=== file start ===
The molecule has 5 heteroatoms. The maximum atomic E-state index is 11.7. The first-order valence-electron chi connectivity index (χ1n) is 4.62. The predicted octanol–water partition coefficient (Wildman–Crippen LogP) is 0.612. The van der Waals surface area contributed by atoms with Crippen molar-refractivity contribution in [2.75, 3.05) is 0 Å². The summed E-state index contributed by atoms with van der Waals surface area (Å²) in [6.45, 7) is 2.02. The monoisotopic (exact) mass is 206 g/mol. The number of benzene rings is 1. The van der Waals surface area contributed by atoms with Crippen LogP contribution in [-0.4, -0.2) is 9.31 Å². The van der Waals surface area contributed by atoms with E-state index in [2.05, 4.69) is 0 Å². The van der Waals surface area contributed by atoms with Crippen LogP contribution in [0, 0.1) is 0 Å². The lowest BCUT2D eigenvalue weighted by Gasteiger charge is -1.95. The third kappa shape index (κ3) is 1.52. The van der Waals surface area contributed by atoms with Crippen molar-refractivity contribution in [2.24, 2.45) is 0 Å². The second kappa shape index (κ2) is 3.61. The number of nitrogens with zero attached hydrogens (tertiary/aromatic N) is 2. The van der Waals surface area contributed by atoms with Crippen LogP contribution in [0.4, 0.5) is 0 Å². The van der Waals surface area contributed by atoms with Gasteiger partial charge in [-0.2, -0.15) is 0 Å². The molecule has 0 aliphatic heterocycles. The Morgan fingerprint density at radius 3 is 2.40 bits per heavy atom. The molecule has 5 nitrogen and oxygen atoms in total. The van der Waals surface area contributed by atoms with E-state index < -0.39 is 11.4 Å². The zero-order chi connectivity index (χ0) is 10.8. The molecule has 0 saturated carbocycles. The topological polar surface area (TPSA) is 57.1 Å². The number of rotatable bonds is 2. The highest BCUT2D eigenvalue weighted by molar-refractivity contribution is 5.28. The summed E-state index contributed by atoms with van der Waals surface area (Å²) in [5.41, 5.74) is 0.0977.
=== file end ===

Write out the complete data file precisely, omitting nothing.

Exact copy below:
The molecule has 5 heteroatoms. The maximum atomic E-state index is 11.7. The first-order valence-electron chi connectivity index (χ1n) is 4.62. The predicted octanol–water partition coefficient (Wildman–Crippen LogP) is 0.612. The van der Waals surface area contributed by atoms with Crippen molar-refractivity contribution in [2.75, 3.05) is 0 Å². The summed E-state index contributed by atoms with van der Waals surface area (Å²) in [6.45, 7) is 2.02. The monoisotopic (exact) mass is 206 g/mol. The number of benzene rings is 1. The van der Waals surface area contributed by atoms with Crippen LogP contribution in [-0.4, -0.2) is 9.31 Å². The van der Waals surface area contributed by atoms with E-state index in [2.05, 4.69) is 0 Å². The van der Waals surface area contributed by atoms with Crippen LogP contribution in [0, 0.1) is 0 Å². The lowest BCUT2D eigenvalue weighted by Gasteiger charge is -1.95. The third kappa shape index (κ3) is 1.52. The van der Waals surface area contributed by atoms with Crippen molar-refractivity contribution in [2.24, 2.45) is 0 Å². The second kappa shape index (κ2) is 3.61. The number of nitrogens with zero attached hydrogens (tertiary/aromatic N) is 2. The van der Waals surface area contributed by atoms with Crippen LogP contribution in [0.4, 0.5) is 0 Å². The van der Waals surface area contributed by atoms with Gasteiger partial charge in [-0.2, -0.15) is 0 Å². The molecule has 0 aliphatic heterocycles. The Morgan fingerprint density at radius 3 is 2.40 bits per heavy atom. The molecule has 5 nitrogen and oxygen atoms in total. The van der Waals surface area contributed by atoms with E-state index < -0.39 is 11.4 Å². The zero-order chi connectivity index (χ0) is 10.8. The molecule has 0 saturated carbocycles. The topological polar surface area (TPSA) is 57.1 Å². The number of rotatable bonds is 2. The highest BCUT2D eigenvalue weighted by molar-refractivity contribution is 5.28. The summed E-state index contributed by atoms with van der Waals surface area (Å²) in [5.41, 5.74) is 0.0977.